The Dawn of Procurement as a ServiceBy Pedro Pereira | Posted 2008-04-02 Email Print
Re-Thinking HR: What Every CIO Needs to Know About Tomorrow's Workforce
Axis Solution's PAAS offering aims to take a costly process out of the hands of solution providers.
In the beginning everyone was a reseller, but as technology got more complex and the channel more sophisticated, more and more companies became providers of services and solutions.
But the product still has to get to the customer somehow, and that’s where Axis Business Solutions, of Portsmouth N.H., comes in. The company, founded by Peter Estes in 2002, has developed a "procurement as a service" (PAAS) model that effectively takes product procurement and delivery out of the solution provider’s hands. For managed services providers and other service-centric channel companies, Axis is a perfect partner.
"Our sweet spot tends to be MSPs, smaller resellers, consultants and boutique VARs," said Joe Paquet, Axis vice president of alliance and vendor relationships.
The PAAS model evolved from the company’s original mission, which was to handle procurement for a leasing company that did a lot of technology transactions, Paquet said.
Eventually customers started asking Axis to do installations and other technical work that the company wasn’t set up to do. Instead of delving into the technical side, Axis decided to stick with its procurement specialty and partner with solution providers. In 2004, Paquet joined Axis to develop partnerships and move the concept forward.
Today, Axis has taken over product procurement for about 30 channel partners, and company executives believe that number will continue to increase with the evolution of business models such as managed services and software as a service.
"We handle every single transaction that comes across our partners’ customer base," said Paquet.
For solution providers, the process of procuring technology from suppliers such as distributors and vendors is costly, said Paquet. It doesn’t make sense to have technicians on the phone researching product information, locating suppliers and setting up deliveries, he said. But hiring people specifically for the job increases overhead that fewer and fewer providers can afford, he added.
"Instead of becoming a profit center, procurement was becoming a huge profit loss," Paquet said.
That’s precisely what was happening at Brooklyn-based Marathon Consulting, said founder and managing partner Scott Wilson. Marathon focuses on desktop support and data management for its customers. Procuring product, said Wilson, was at best a break-even endeavor.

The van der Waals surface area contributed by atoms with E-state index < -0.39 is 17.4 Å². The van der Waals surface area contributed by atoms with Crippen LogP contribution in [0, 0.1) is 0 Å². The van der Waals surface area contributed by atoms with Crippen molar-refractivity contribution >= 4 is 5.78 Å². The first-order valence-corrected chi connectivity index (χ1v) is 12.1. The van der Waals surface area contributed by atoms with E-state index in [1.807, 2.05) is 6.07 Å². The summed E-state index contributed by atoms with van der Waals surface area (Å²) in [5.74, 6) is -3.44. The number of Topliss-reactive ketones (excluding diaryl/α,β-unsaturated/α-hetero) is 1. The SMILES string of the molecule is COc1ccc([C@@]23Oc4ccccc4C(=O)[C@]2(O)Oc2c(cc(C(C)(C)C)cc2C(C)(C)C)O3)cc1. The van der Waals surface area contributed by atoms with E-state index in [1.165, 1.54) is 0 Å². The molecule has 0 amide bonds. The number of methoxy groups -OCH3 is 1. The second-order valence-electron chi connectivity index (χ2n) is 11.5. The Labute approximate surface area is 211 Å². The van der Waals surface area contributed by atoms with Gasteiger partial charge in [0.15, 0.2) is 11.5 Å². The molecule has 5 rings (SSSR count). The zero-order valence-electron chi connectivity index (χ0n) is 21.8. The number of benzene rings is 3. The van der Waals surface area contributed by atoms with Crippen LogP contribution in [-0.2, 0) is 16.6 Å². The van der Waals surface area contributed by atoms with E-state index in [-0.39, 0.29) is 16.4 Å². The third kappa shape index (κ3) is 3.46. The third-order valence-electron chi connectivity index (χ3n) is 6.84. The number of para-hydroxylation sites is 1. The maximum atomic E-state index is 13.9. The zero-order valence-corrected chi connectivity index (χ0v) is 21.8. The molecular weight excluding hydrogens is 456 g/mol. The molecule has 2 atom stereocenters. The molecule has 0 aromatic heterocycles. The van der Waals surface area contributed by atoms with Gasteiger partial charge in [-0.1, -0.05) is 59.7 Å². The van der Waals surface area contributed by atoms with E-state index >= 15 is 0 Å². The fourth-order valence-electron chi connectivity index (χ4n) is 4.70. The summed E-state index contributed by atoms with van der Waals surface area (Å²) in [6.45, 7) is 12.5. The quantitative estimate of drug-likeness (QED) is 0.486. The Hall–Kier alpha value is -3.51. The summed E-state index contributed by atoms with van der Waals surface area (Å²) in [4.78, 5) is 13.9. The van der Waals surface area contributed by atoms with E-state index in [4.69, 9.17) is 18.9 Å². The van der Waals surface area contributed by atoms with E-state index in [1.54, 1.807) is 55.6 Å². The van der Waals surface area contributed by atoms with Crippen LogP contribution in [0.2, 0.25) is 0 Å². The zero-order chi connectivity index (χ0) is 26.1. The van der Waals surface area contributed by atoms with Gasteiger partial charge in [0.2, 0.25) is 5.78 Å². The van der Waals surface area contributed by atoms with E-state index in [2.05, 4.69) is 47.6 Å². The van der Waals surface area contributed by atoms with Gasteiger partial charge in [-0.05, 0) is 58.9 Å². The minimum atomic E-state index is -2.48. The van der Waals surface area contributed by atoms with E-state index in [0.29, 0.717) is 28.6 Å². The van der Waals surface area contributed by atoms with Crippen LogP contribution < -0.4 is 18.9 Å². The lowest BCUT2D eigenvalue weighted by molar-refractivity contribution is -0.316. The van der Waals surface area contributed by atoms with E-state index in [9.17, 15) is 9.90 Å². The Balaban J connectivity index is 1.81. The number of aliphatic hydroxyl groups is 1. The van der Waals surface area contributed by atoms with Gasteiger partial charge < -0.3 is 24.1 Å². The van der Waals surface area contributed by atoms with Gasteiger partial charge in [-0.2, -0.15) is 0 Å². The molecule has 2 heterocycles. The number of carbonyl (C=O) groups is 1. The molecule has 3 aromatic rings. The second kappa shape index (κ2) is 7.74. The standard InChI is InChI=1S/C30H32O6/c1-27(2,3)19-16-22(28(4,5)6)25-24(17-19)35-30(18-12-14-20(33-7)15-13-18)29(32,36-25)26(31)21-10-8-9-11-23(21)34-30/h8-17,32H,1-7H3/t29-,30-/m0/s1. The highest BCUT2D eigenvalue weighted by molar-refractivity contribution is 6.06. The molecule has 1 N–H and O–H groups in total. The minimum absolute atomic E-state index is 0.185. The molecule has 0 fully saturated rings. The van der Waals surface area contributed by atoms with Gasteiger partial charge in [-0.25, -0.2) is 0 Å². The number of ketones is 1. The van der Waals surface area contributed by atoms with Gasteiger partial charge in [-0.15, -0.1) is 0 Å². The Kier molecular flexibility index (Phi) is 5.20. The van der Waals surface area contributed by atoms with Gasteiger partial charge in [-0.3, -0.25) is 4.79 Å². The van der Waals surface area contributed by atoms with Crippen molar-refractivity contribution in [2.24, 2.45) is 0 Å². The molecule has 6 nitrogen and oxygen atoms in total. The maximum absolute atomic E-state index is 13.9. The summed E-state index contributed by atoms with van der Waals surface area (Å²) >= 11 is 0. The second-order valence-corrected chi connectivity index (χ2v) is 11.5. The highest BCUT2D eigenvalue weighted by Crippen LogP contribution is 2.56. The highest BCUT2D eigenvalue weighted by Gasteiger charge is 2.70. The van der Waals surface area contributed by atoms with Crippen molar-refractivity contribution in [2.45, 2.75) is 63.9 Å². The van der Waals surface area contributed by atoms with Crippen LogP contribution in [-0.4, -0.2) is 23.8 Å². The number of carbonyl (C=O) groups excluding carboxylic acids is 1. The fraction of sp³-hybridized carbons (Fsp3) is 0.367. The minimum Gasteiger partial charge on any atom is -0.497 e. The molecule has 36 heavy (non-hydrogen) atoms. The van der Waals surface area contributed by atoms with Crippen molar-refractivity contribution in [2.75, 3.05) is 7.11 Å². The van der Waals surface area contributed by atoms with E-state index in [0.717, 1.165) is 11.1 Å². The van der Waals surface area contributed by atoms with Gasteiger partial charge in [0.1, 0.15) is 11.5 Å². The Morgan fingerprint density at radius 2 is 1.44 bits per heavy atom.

"The margins are really thin in that business," he said.
So Wilson was happy to offload the procurement process to Axis, which pays Marathon a percentage of the profits from Marathon-related transactions. "We’ve actually introduced all our customers to Axis," Wilson said.
So how can Axis make money from procurement when so many solution providers either take a loss or, at best, break even doing it? The reason, as Paquet explains it, is that Axis does nothing but procurement and so the company can entirely dedicate staff and resources to the process, making it more efficient and cost-effective.
The research alone that some solutions require to be put together takes up a lot of time that Marathon can’t afford, said Wilson, but that Axis can perform more effectively because of its expertise.
With its procurement as a service offering, Axis has joined the increasing ranks of companies that have launched services specifically for solution providers. Be it online backup and business continuity, staff recruitment or business management software, services targeted at solution providers by their competitor/peers have essentially created a channel within a channel.
Dove Help Desk provides help desk services to end users, but the company is more than willing to partner with other channel entities to get business. For instance, Dove and Axis market each other to customers and share customer referrals, said founder and CEO Barbara Dove.
"Axis’ purchasing as a service is a great addition to an IT provider’s offering," said Dove. "It takes the headaches out of the hardware, parts and supplies ordering with a branded portal for the IT provider’s client to use when they need anything to do with their setup."
Paquet said Axis doesn’t charge solution providers for the service as of yet, but the company is reviewing fee-based services such as an online price quoting and web.